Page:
Several weeks ago IBM officially switched on the “open for business” sign at its research lab in Johannesburg, South Africa with a grand opening event.
More than 150 guests were treated to a tour of the lab which included demos showing how IBM scientists are using cognitive computing, the Internet of Things and Big Data to support South Africa’s national priorities, drive skills development and foster innovation-based economic growth.
“I think IBM and Wits have not just broken the mold, but recast a completely new one for public-private partnerships in Africa and we want in” – Dr. Saloojee
Following in the footsteps of its other Research labs, IBM has partnered with a local university to fast track access to world-class talent — the University of the Witwatersrand (Wits).
Wits and the Joburg Centre for Software Engineering (JCSE) are building up an ambitious information communications technology (ICT) cluster development program in the so-called Tshimologong Precinct of the city and are actively recruiting additional partners to join the effort. IBM Research was the first partner to join.
Another interested partner is Canada’s Ryerson University, which in addition to its academic acumen is also known for annually breaking Guinness World’s Records, like “the most people simultaneously blowing bubbles from chewing gum.”
Dr. Anver Saloojee, who is a professor at Ryerson, attended the IBM lab opening on behalf of the university’s President and before making the long flight home I asked him a few questions.
What are Ryerson’s interests in South Africa?
Anger Saloojee (AS): Actually, it’s not just our interests, but the entire country of Canada. In 2015 the Canadian government identified India and South Africa as important countries to develop and magnify trade and business opportunities. This led us to reach out to Wits and the Bombay Stock Exchange, and the result was a trilateral partnership to accelerate startup incubation and growth opportunities for entrepreneurs in each of our respective countries.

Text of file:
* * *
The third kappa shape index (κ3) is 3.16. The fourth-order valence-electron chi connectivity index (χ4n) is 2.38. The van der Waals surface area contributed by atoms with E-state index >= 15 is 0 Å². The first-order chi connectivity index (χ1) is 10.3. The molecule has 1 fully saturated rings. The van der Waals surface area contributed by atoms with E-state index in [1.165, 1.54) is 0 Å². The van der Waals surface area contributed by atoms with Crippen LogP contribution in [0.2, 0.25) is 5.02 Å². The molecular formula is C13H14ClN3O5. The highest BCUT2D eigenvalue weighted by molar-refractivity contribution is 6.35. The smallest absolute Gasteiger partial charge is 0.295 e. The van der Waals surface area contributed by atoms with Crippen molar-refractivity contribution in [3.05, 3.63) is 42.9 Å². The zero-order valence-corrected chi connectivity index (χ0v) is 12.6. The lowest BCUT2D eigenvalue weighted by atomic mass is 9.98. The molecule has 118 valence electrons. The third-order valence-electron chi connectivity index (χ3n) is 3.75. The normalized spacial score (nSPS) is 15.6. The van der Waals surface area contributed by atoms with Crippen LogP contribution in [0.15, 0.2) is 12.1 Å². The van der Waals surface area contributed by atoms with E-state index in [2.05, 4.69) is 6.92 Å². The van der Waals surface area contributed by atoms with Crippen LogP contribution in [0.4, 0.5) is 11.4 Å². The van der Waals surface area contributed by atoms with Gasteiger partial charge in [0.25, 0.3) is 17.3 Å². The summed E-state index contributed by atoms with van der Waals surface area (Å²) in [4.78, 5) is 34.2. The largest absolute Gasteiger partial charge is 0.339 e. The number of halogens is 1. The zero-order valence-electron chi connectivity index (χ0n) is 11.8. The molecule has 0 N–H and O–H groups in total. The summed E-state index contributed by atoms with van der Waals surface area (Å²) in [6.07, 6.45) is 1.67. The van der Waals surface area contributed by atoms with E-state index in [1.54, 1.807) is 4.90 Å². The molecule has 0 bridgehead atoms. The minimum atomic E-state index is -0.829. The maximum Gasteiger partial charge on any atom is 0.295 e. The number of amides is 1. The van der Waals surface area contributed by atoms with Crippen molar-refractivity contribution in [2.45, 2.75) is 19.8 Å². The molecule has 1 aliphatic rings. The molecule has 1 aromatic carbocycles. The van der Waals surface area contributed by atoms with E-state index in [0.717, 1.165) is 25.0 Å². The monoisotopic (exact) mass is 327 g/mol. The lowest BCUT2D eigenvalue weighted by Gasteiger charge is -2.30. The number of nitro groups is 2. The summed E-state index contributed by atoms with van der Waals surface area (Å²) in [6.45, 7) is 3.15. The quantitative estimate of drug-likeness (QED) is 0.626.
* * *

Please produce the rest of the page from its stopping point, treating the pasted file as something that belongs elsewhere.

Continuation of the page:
For Canadian start-ups this partnership will also give them access to these markets, which combined equals 1.3 billion people. But this is only the first phase of any exciting journey.
What are the next phases?
AS: Glad you asked. This is why I am down in South Africa this week. We are partnering with Wits to build a South African University hub.
As for phase three: We want to expand our collaboration network in South Africa to the private sector. Therefore, the timing of IBM’s new lab couldn’t be better. I think IBM and Wits have not just broken the mold, but recast a completely new one for public private partnerships in Africa and we want in.
Based on my conversation with Solomon Assefa (the director of IBM Research – Africa), we have many synergies, particularly since we already have a strong collaboration with IBM in Canada, particularly with the IBM Bluemix Garage.
You attended the lab opening yesterday and met with our scientists during the demo tour. What’s your impression?
AS: For starters the experience has contributed to something which I have believed for a long time, that if you give talented, young people an opportunity and you don’t confine them, they will unleash their forces in phenomenal ways.
Yesterday I heard from your teams in the maker space, where they are tracking tuberculosis with IoT sensor tags created by a start-up and I thought, of course! Why use manual paper surveys, which are unreliable when you can track the source?